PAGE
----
Trump embraced the fiction that Ukraine had meddled in the election, a move he made after Ukrainian records implicated Manafort in a financial scandal that led to his conviction. Manafort was, of course, pardoned by Trump.
Then came the “perfect call” between Trump and Ukrainian president Volodymyr Zelensky, a conversation that was so imperfect as to warrant Trump’s first impeachment. To again plug the memory hole: Trump tried to shake down Zelensky by withholding military assistance from the newly elected president in exchange for a storyline that Ukraine was investigating Joe Biden.
At a time when Ukraine needed building up, Trump did Putin’s bidding.
[Another reminder: remember the Portland hotelier Gordon Sondland? He was U.S. ambassador to the European Union and was in the middle of the Trump shakedown. He testified to the truth of a central fact in Trump’s impeachment. Watch it again and wonder how history might have changed had Republicans senators done their duty.]
Republicans, like Idaho’s Jim Risch and Washington’s Cathy McMorris Rodgers, who minimized and excused Trump’s “drug deal” approach to Ukraine in 2019 are now shamelessly acting like all this history never happened. They had a chance to rid themselves of this cancer on conservatism by convicting Trump of abuse of power. They punted.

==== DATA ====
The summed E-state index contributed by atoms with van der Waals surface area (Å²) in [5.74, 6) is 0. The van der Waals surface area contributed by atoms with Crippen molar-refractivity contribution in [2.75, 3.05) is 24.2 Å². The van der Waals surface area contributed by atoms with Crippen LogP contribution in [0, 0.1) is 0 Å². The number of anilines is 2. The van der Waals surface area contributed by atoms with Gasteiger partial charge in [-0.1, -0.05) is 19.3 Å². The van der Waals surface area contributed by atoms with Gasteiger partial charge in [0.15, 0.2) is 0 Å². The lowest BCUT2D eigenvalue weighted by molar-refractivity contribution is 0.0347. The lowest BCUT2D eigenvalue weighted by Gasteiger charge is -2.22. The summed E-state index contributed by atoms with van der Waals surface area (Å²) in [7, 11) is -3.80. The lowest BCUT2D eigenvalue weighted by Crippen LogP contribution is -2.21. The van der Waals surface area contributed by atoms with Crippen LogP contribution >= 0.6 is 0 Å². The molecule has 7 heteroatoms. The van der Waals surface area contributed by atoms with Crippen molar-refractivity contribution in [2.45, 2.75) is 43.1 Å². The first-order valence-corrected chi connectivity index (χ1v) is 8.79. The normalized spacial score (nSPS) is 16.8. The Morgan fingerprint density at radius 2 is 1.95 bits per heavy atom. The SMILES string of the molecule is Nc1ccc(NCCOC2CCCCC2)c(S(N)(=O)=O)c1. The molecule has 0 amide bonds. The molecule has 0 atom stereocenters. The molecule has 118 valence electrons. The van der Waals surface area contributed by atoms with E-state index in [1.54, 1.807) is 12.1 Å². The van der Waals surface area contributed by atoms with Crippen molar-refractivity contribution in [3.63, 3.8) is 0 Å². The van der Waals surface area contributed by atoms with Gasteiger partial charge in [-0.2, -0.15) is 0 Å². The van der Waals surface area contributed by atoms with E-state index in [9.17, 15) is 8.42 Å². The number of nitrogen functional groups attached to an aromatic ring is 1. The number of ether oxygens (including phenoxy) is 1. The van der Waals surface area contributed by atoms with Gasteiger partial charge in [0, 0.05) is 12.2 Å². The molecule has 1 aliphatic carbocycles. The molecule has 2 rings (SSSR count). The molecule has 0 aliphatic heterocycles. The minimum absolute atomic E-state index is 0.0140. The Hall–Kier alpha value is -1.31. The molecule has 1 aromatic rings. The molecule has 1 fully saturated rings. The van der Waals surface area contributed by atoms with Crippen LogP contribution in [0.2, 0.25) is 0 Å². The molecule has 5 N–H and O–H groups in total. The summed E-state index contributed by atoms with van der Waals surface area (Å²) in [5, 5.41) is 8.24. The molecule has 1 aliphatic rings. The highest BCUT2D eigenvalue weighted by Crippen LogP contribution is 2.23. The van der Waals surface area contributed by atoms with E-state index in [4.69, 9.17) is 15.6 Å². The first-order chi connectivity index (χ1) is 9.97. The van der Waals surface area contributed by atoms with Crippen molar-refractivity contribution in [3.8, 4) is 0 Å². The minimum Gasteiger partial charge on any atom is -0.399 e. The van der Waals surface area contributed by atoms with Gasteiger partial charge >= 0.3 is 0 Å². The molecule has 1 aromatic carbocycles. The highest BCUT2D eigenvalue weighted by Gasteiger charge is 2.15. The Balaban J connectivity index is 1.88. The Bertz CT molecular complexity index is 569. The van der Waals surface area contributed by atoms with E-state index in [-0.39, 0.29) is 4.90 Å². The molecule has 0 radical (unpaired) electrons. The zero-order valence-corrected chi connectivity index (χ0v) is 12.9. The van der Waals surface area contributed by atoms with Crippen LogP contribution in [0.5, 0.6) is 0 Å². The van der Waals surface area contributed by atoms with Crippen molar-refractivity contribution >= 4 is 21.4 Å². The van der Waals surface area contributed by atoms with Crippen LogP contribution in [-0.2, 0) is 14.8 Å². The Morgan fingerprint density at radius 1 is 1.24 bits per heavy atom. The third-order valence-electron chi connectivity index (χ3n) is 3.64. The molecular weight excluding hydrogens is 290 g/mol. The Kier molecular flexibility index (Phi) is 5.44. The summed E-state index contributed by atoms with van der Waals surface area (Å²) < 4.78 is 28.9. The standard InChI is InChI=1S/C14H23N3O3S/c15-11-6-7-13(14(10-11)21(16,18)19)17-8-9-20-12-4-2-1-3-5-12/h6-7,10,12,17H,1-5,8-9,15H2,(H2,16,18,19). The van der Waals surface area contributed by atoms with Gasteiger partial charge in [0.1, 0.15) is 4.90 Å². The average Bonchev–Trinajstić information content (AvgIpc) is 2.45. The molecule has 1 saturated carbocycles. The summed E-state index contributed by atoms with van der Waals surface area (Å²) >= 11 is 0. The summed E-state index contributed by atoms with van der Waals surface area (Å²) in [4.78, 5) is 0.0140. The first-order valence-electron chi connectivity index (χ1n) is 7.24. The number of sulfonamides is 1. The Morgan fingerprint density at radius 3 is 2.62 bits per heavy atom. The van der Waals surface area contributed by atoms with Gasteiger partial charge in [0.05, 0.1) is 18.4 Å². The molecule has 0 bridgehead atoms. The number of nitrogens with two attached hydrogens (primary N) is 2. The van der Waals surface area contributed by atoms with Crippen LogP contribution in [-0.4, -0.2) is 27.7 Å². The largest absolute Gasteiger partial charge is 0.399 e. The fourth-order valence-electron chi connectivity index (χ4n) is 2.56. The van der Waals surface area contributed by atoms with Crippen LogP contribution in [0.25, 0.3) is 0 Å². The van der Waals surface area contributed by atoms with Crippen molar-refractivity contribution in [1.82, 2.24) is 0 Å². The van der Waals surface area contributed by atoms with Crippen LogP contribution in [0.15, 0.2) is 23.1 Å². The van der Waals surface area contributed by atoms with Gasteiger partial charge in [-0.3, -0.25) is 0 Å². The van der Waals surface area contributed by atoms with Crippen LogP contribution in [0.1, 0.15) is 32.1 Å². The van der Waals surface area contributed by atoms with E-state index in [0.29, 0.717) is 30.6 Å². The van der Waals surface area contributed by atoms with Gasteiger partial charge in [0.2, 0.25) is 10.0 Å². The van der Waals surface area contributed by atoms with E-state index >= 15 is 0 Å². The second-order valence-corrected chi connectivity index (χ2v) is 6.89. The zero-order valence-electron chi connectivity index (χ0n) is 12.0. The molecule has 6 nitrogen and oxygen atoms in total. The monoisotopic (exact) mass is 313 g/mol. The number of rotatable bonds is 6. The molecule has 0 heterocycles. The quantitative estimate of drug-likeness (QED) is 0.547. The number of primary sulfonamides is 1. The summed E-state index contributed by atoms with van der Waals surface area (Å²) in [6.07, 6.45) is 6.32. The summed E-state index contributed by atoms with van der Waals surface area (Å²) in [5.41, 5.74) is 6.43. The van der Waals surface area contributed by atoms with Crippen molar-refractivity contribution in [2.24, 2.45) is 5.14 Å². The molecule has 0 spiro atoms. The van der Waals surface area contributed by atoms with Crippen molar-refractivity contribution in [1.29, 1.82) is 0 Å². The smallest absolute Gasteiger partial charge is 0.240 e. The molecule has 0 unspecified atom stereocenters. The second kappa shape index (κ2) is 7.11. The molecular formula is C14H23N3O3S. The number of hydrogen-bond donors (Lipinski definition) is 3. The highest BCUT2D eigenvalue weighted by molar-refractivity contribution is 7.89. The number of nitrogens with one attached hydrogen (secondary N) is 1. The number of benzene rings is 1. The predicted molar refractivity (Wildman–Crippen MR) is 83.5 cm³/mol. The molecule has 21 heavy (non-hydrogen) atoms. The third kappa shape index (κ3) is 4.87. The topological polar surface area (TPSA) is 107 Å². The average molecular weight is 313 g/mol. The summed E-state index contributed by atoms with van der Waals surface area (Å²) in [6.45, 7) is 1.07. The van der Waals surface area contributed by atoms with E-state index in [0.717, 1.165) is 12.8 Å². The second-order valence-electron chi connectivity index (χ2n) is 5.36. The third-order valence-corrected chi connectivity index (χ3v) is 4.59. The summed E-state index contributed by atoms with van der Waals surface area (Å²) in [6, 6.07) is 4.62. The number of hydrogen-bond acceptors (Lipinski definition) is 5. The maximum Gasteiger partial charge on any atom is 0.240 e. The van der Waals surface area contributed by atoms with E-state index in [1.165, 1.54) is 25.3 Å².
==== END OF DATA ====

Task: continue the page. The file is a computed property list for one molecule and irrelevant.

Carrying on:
“Trump didn’t care about the people of Ukraine—their lives or their democracy,” Amanda Carpenter wrote recently in The Bulwark. “He simply understood that he had power over them and could abuse this power to help his re-election. And his fellow Republicans, almost to a person, either helped him with this blackmail or defended it once it came to light.”
Biden’s handling of Putin’s war has hardly been perfect. He, too, suffers in the fog or war, but Biden has succeeded, at least so far, in uniting and re-invigorating NATO and the European Union, the one really big thing Putin sought, with Trump’s help, to destroy.
The endgame of this crisis, as serious as any in Europe since the 1930’s, is far from clear. What is clear is that one political party, a party once with a tradition of hardheaded national security policy, willingly enabled the dangerous impulses of a failed real estate developer who has never made a secret of his admiration for a dangerous dictator.
While we pray for the people of Ukraine we should remember how far into deceit and depravity that party was willing to take the country – and the world.